On Blogger’s Block

I’ve been really suffering from blogger’s block lately. The posts just haven’t been flowing, and every time I come up with some idea, after a few sentences I find myself asking who on earth really cares anyway. Definitely not good criteria for a blog post!

Anyway, I got an email today from Des Walsh, who’d linked to my recent post on the birthday of Lornitropia. In particular he pinged on my advice to those thinking about blogging, which can be summarized as “just do it”. I love getting linked to like any red-blooded blogger, so I naturally checked out Des’s site as well. I should have done so a lot sooner, seeing as we’re both members of a few Linkedin groups, but I digress.

So there on his blog is a post about blogger’s block, along with a well-worn trick:

1. Grab the nearest book.

2. Open the book to page 123.

3. Find the fifth sentence.

4. Post the text of the sentence in your journal along with these instructions.

5. Don’t search around and look for the “coolest” book you can find. Do what’s actually next to you.

Ok, I confess that the first book I picked up was Access 2000 Developer’s Handbook, Volume 1: Desktop Edition. The fifth sentence on page 123 is “Using subqueries and union queries”. Yuk.

So I turned my chair and grabbed the next book at hand, Good to Great by Jim Collins. The sentence there is: The idea, radical for the 1960s, was to create a system wherein every Abbot manager in every type of job was responsible for his or her return on investment, with the same rigor that an investor holds an entrepreneur responsible.

This is the kind of thing that seems profound. Well, any new concept in business that includes a reference to entrepreneurs has got to be pretty good, right? Usually. However, in an organization that is introspective, where folks really love to measure stuff, calculating return on investment for something intangible, say, a competitive intelligence function, can create the institutional equivelant of the blue screen of death. Intangible benefits always defy the quantitative analysis required for ROI analysis, but nobody ever wants to guess about these things.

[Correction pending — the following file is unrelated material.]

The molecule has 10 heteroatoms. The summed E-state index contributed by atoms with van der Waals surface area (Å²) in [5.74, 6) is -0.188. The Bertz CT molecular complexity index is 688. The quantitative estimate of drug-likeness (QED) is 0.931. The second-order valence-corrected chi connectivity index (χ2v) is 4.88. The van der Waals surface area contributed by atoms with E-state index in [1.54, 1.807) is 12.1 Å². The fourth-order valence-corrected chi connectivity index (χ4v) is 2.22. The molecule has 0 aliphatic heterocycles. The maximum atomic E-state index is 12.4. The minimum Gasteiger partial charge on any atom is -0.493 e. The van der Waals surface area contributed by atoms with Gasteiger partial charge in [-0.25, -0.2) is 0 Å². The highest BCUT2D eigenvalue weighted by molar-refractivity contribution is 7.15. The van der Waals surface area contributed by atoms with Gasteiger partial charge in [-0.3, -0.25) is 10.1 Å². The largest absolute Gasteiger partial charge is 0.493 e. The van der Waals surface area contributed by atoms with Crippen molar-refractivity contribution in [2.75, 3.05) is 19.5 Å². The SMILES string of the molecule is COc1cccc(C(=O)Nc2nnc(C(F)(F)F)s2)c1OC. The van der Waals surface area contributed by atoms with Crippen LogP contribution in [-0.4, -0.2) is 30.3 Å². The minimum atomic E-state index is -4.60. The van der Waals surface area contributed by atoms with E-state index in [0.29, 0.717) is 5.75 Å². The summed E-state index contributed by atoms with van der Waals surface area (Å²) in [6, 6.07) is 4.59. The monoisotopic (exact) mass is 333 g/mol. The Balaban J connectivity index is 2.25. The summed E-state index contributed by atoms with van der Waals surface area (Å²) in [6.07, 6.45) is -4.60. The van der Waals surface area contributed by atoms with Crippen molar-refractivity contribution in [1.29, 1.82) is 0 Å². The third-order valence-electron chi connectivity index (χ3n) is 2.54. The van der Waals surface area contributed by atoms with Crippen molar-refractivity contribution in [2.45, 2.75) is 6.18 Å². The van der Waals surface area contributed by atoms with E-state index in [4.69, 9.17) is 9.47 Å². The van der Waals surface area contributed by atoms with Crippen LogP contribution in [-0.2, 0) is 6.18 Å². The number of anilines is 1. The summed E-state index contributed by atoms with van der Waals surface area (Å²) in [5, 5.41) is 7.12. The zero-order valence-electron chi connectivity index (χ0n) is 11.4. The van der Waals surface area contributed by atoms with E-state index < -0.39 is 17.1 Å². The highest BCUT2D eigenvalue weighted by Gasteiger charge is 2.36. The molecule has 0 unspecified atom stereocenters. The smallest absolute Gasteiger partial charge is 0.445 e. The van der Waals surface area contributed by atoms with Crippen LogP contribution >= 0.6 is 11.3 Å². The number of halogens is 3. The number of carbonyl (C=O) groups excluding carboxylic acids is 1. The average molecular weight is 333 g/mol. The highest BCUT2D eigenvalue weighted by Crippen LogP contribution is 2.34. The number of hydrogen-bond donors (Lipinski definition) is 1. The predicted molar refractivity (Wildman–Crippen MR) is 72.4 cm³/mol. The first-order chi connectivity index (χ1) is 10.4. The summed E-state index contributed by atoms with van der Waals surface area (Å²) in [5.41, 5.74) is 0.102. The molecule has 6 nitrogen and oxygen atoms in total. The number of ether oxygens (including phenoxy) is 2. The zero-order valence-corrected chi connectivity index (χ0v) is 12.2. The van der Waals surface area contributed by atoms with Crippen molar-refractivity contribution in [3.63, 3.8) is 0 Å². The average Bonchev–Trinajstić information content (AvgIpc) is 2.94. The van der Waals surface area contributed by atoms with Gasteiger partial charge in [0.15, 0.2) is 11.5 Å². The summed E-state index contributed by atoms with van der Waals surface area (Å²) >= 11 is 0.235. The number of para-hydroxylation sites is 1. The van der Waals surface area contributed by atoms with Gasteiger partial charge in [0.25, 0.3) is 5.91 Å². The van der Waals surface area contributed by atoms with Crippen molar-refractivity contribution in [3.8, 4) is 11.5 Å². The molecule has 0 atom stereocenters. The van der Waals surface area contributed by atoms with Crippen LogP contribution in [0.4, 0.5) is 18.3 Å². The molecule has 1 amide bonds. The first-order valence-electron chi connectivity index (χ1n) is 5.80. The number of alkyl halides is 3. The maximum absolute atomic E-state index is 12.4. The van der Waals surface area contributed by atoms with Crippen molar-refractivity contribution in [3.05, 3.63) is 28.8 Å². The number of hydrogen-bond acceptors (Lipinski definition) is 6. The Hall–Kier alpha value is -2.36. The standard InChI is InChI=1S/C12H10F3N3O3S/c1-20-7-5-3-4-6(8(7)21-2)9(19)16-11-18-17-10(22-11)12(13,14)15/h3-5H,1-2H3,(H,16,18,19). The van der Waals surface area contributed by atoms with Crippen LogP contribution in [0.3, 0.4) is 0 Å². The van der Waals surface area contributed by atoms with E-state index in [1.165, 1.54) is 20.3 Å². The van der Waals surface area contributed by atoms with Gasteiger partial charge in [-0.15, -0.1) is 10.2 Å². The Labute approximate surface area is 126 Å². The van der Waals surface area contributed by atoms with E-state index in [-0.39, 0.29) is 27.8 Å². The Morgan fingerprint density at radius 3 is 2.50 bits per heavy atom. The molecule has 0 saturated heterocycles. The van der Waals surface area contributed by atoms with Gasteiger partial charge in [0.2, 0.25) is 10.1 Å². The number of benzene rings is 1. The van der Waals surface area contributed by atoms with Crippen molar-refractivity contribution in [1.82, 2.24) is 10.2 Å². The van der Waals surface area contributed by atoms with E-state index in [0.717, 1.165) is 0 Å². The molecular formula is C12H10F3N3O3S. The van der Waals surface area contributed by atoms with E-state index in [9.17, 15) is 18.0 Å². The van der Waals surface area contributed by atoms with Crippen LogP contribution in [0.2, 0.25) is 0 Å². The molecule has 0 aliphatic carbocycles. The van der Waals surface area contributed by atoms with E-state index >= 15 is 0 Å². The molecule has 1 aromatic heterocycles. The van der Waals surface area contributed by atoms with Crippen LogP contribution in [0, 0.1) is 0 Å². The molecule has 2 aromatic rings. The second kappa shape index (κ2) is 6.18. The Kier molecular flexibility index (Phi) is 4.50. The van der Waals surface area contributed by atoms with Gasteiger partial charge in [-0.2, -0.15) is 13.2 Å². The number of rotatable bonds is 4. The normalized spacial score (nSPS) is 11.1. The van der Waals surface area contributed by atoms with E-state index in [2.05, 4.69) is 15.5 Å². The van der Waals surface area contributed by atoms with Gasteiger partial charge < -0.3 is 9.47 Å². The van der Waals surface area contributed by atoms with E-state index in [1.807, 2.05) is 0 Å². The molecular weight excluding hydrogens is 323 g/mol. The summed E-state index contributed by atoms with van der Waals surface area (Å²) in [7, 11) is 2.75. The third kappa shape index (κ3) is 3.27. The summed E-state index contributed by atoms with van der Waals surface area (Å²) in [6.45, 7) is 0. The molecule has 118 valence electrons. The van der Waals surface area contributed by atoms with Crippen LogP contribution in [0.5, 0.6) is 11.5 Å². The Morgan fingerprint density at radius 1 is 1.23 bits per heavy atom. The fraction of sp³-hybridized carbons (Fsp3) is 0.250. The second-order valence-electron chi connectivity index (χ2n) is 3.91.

I think one of the most valuable concepts I’ve learned while creating a competitive intelligence function for my company is the concept of actionability. If the piece of information you’re looking for will not provoke or enable some kind of action upon its discovery, you really need to question why you’re looking for it. Consider the average company with the numerous reports that are created. Reports to convey how things are going, reports created so that when so-and-so wants to see how Outer Baldonia’s feedback modulator division did they can just go to page 12 and find out. Reports intended to keep other people honest or busy through deterrence, etc. You’ve been asked to create these reports, you’ve probably even suggested or asked to have them made. You really weren’t trying to derail the business at the time, you were trying to do something good, I’m sure. So was I. But are these things actionable?

Along with that, when you need to take action or a decision – like deciding whether to chastise some manager based on ROI – you have to remember that the goal is action, and pursue information on that basis. Don’t get background for 6 companies “just for comparison” when only 1 company’s worth will enable the action. If it’s a pass/fail question, with a pass/fail answer, shades of grey simply don’t pay for their computation.

Gather/compile/report only info that serves a purpose. When gathering/compiling/reporting for a purpose, stop when the purpose is served.

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